For Leadership

As a humanitarian leader, you are already aware of the tremendous risk faced by the civilian population in many of the contexts where humanitarian assistance is delivered.  You are also aware that humanitarian efforts tend to be quite siloed, sometimes to the detriment of the overall outcomes for populations at risk. This has been particularly true of protection work. Protection tends to be poorly understood, and viewed as the purview of specialists, when in reality protection outcomes – that is, the mitigation of risk, and reduction of vulnerability of the civilian population – demands a multi-disciplinary approach that can, and must be integrated across the full spectrum of humanitarian interventions (among others) in order to show results.  In other words, all humanitarians have the ability—and the responsibility—to contribute to protection outcomes. All organizations have a role to play in reducing risks for affected populations, whether they have specialized protection programming or not.

As a leader – either at HQ or in the field – you have the ability, and the institutional responsibility to ensure that your organization’s programs are working together to actively contribute to positive protection outcomes, above and beyond simply “doing no harm.” You also have a role to play within the wider international community to promote better policies and a comprehensive approach to the reduction of threats and vulnerabilities, and to catalyzing the capacity of conflict affected people to cope with risk.

How can a Results-Based Protection (RBP) approach help you to achieve these goals?

Results-Based Protection is an approach that seeks to operationalize the Centrality of Protection, by concretely identifying how protection outcomes can be achieved.  Leadership plays a particular role in setting strategy, dedicating resources, and providing guidance. Prioritizing protection at a leadership level will enable managers and staff to integrate it into their own work. As senior leaders, there are different strategies that you can contribute to protection outcomes.

First, you should place protection outcomes at the center of strategic level planning and in coordination mechanisms. This should include organizational strategic planning and response planning, as well as in forums such as the Humanitarian Country Team (HCT), NGO Forum, Clusters and other bodies. In particular, protection strategies that require strategic-level interventions should be defined and prioritized, such as high-level negotiation with conflict parties.

Specialist protection programming should also have protection outcomes at their center. You can ensure that considerations for risk prevention and reduction are included in each area of technical specialty, and that protection specialists are also able to contribute to broader protection strategies. Analysis produced from specialist programing should be focused on protection risk and from the perspective of the affected population.

All sectors should consider how they can contribute to protection outcomes. As a leader, you can ensure that this is achieved in two distinct ways.

  1. By supporting strong, comprehensive protection analysis. The identification of risk – including the type and prevalence of threats, and the relative vulnerability of affected people to those threats, as well as their capacity to cope with these threats – requires contribution from all humanitarian actors (not only protection actors) as well as a range of non-humanitarian stakeholders From a risk analysis, we can design protection strategies that aim to change the policies, practices, behaviors and attitudes that fuel violence, coercion and deliberate deprivation.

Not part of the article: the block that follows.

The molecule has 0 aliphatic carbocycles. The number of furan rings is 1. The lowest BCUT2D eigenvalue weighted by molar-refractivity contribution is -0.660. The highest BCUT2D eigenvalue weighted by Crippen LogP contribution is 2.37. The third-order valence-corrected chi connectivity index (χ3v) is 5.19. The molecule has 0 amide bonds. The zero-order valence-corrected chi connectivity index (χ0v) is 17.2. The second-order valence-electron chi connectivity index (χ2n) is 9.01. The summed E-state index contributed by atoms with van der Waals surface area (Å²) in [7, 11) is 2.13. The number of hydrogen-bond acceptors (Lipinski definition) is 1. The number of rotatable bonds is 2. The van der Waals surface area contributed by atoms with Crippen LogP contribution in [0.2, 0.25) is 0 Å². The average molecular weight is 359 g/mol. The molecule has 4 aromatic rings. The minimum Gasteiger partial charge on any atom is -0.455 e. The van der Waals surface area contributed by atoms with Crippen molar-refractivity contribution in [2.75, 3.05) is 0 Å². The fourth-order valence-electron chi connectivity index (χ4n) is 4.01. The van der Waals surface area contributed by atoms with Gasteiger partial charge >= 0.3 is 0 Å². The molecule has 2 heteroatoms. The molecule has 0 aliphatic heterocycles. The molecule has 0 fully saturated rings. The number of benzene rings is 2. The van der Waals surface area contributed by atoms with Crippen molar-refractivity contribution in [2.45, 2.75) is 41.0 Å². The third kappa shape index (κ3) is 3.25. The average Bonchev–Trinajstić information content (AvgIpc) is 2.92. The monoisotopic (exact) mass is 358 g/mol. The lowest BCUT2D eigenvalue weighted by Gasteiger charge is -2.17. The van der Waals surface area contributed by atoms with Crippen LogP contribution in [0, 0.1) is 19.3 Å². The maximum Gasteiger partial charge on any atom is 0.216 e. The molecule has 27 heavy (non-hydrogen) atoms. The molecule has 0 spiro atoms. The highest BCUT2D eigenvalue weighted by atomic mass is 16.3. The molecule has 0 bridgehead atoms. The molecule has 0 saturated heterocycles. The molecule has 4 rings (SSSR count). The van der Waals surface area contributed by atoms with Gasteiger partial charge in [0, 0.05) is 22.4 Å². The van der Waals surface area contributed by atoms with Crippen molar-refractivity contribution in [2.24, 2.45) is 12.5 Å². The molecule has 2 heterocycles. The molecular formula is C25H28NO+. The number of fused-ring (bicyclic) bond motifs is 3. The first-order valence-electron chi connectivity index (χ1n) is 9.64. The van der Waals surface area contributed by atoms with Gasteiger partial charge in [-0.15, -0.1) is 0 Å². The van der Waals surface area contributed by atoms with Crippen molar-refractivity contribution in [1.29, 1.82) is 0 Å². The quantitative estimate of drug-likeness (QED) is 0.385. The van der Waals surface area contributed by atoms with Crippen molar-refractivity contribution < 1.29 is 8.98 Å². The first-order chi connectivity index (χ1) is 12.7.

2. By fostering a comprehensive institutional approach to protection work: In addition to specific outcomes designed by the protection sector itself, you can ensure that protection risk reduction is also considered across the work of your team and organization. This goes beyond protection mainstreaming – which ensures that our own programs do not cause harm – to considering how we can reduce risks that exist in the community and that stem from the crises.



In humanitarian crises, protection is commonly defined as “freedom from violence, coercion, and deliberate deprivation.”

A protection outcome is a reduction of risk for people affected by crises. In this case, “risk” is people’s exposure to all forms of violence, coercion, and deliberate deprivation.

The Centrality of Protection means that all humanitarians should work to reduce protection risks experienced by the affected population. The objective is to prevent and reduce the risks that people face due to the crisis; risks like killing, rape, forced recruitment of children by armed groups, as well as existing risks exacerbated by crisis, including Intimate Partner Violence and child labor. The IASC Affirmation in 2013 lays out this responsibility for all humanitarian actors and 2016 IASC Policy on Protection outlines specific responsibilities for Humanitarian Coordinators, Humanitarian Country Team, and clusters.

What is Results-Based Protection?

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This handout is targeted at leaders such as yourselves and includes key definitions, examples and approaches to achieving protection outcomes.

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Photo By: Christian Fuchs is licensed under the CC BY-NC 4.0 license.


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Photo By: Toms George is licensed under the CC BY-NC 4.0 license.